How To Be Safer Online Right Now, From Passwords To Spam Filters

Photographed by Tayler Smith.
With online learning and remote work necessitating our increased use of technology, it's crucial that we take steps to protect our cybersecurity — since we're a lot more vulnerable to hacks and phishing scams these days, especially ones that capitalize on the coronavirus pandemic. According to Ralph Russo and Dr. Bill Rials, who teach at the information technology program at Tulane University's School of Professional Advancement, it's especially important to watch out for fake CDC emails used for phishing, fake government programs (phony stimulus checks, for example), fraudulent GoFundMe campaigns, and counterfeit COVID-19-related treatments, products, and medical supplies.
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While working from home, Russo and Dr. Rials suggest keeping your work devices separate from your personal ones. On personal devices, you should make sure your device's software is to up to date, use strong passwords (for example, Safari's suggested randomized passwords), and add passwords to your Zoom meetings to protect against "Zoombombing." They also suggest running endpoint anti-virus protection software if you want to be extra careful.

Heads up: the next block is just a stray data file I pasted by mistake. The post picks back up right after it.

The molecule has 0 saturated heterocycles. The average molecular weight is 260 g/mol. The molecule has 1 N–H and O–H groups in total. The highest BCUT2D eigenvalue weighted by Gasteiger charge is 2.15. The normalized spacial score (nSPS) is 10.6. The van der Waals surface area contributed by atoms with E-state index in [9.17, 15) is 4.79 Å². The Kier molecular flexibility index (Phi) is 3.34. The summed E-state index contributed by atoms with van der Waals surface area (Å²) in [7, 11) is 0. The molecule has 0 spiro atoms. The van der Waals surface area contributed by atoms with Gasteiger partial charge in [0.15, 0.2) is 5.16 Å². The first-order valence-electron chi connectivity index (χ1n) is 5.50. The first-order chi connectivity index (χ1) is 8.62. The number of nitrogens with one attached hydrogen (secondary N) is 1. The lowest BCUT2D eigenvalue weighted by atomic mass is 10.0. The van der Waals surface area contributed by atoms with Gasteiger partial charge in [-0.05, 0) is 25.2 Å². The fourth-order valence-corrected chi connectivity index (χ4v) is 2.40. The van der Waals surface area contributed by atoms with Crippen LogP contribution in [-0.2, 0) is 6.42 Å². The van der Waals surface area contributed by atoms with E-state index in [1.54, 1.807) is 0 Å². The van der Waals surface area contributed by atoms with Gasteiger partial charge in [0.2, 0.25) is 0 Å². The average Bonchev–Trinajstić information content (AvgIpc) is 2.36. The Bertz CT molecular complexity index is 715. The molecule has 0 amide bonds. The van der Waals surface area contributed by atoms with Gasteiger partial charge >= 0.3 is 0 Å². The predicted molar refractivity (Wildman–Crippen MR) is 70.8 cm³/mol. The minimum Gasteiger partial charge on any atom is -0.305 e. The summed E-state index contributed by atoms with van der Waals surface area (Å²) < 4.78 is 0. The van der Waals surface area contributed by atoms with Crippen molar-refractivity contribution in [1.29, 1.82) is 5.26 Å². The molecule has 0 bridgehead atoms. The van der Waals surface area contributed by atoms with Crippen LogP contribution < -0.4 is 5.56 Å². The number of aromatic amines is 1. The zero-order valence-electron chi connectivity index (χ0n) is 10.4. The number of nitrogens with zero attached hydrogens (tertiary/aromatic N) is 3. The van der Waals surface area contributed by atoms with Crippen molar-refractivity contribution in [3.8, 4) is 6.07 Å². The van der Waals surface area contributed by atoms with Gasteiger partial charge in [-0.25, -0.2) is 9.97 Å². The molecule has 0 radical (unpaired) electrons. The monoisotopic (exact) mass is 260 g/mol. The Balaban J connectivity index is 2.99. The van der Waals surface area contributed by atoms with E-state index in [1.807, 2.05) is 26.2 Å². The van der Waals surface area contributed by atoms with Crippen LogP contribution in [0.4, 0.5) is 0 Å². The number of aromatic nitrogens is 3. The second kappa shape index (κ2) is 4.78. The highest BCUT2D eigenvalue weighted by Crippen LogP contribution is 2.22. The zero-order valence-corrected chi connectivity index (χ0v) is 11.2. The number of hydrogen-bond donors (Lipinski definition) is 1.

According to Niroop Suguna Raj, an MS student specializing in cybersecurity, and Dr. Prakash Ranganathan, Assistant Professor of Electrical Engineering and the Director for Data Energy Cyber and Systems Laboratory at the University of North Dakota, there are other simple steps you can implement now, like using a password manager that stores your passwords for you. Because whatever you do, you shouldn't be using the same password for all of your various accounts. As a rule of thumb, opt for a password longer than eight characters including both letters and symbols. You should also limit your use of public wifi, since it's easy for hackers to intercept sensitive information sent on an open network, and make sure your personal wifi network at home is private and secure.
Dr. Ranganathan and Raj also suggest using spam filters, which are built in on Gmail, in order to avoid phishing attempts. If an email from a seemingly reputable source appears fishy to you, be sure to carefully check the email address for any misspellings or obviously fake senders. And if you receive an email asking for your personal data or financial information, be suspicious. If you're unsure of its legitimacy, reach out to the company to verify rather than responding directly to the email.
Also, you should always opt into two-factor identification — which adds an extra layer of security to all your accounts and requires you to verify your login either via a text or email code. And if you suspect that your device is being hacked, you should disable access to your camera, microphone, and speakers.
Lastly, you can also check out FEMA's rumor control center, created in response to the rampant misinformation out there about coronavirus as a way of dispelling fake news.

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